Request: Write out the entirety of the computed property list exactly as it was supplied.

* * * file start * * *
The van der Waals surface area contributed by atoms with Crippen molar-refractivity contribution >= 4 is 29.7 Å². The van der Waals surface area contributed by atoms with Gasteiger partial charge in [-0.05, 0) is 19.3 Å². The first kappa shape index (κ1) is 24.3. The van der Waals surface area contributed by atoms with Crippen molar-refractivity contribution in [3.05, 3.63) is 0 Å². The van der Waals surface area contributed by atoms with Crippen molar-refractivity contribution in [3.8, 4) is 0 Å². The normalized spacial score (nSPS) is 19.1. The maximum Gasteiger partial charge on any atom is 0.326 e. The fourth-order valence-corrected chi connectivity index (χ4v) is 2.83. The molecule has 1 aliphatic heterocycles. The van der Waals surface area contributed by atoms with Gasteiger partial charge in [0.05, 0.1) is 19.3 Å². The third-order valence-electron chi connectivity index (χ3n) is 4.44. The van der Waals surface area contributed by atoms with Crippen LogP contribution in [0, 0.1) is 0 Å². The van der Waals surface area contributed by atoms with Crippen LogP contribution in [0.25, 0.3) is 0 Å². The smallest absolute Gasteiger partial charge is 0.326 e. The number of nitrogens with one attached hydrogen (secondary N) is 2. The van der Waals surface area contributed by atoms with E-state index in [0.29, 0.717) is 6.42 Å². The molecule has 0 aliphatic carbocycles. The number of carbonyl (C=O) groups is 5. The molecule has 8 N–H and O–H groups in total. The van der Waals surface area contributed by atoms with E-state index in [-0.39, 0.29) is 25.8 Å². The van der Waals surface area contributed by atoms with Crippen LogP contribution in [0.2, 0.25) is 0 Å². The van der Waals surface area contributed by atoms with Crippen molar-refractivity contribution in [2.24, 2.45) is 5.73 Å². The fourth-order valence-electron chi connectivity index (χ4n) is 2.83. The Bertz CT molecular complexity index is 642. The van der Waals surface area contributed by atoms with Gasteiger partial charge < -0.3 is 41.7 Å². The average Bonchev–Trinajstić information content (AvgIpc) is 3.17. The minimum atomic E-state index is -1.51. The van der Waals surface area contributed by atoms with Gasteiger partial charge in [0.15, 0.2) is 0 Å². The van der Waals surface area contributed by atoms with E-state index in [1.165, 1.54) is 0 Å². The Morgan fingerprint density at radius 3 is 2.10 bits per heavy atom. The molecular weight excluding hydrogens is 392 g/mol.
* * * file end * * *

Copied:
The van der Waals surface area contributed by atoms with Crippen molar-refractivity contribution >= 4 is 29.7 Å². The van der Waals surface area contributed by atoms with Gasteiger partial charge in [-0.05, 0) is 19.3 Å². The first kappa shape index (κ1) is 24.3. The van der Waals surface area contributed by atoms with Crippen molar-refractivity contribution in [3.05, 3.63) is 0 Å². The van der Waals surface area contributed by atoms with Crippen molar-refractivity contribution in [3.8, 4) is 0 Å². The normalized spacial score (nSPS) is 19.1. The maximum Gasteiger partial charge on any atom is 0.326 e. The fourth-order valence-corrected chi connectivity index (χ4v) is 2.83. The molecule has 1 aliphatic heterocycles. The van der Waals surface area contributed by atoms with Gasteiger partial charge in [0.05, 0.1) is 19.3 Å². The third-order valence-electron chi connectivity index (χ3n) is 4.44. The van der Waals surface area contributed by atoms with Crippen LogP contribution in [0, 0.1) is 0 Å². The van der Waals surface area contributed by atoms with Crippen LogP contribution in [0.25, 0.3) is 0 Å². The smallest absolute Gasteiger partial charge is 0.326 e. The number of nitrogens with one attached hydrogen (secondary N) is 2. The van der Waals surface area contributed by atoms with E-state index in [0.29, 0.717) is 6.42 Å². The molecule has 0 aliphatic carbocycles. The number of carbonyl (C=O) groups is 5. The molecule has 8 N–H and O–H groups in total. The van der Waals surface area contributed by atoms with E-state index in [-0.39, 0.29) is 25.8 Å². The van der Waals surface area contributed by atoms with Crippen LogP contribution in [0.2, 0.25) is 0 Å². The van der Waals surface area contributed by atoms with Crippen molar-refractivity contribution in [2.24, 2.45) is 5.73 Å². The fourth-order valence-electron chi connectivity index (χ4n) is 2.83. The Bertz CT molecular complexity index is 642. The van der Waals surface area contributed by atoms with Gasteiger partial charge < -0.3 is 41.7 Å². The average Bonchev–Trinajstić information content (AvgIpc) is 3.17. The minimum atomic E-state index is -1.51. The van der Waals surface area contributed by atoms with Gasteiger partial charge in [0.15, 0.2) is 0 Å². The van der Waals surface area contributed by atoms with E-state index in [1.165, 1.54) is 0 Å². The Morgan fingerprint density at radius 3 is 2.10 bits per heavy atom. The molecular weight excluding hydrogens is 392 g/mol.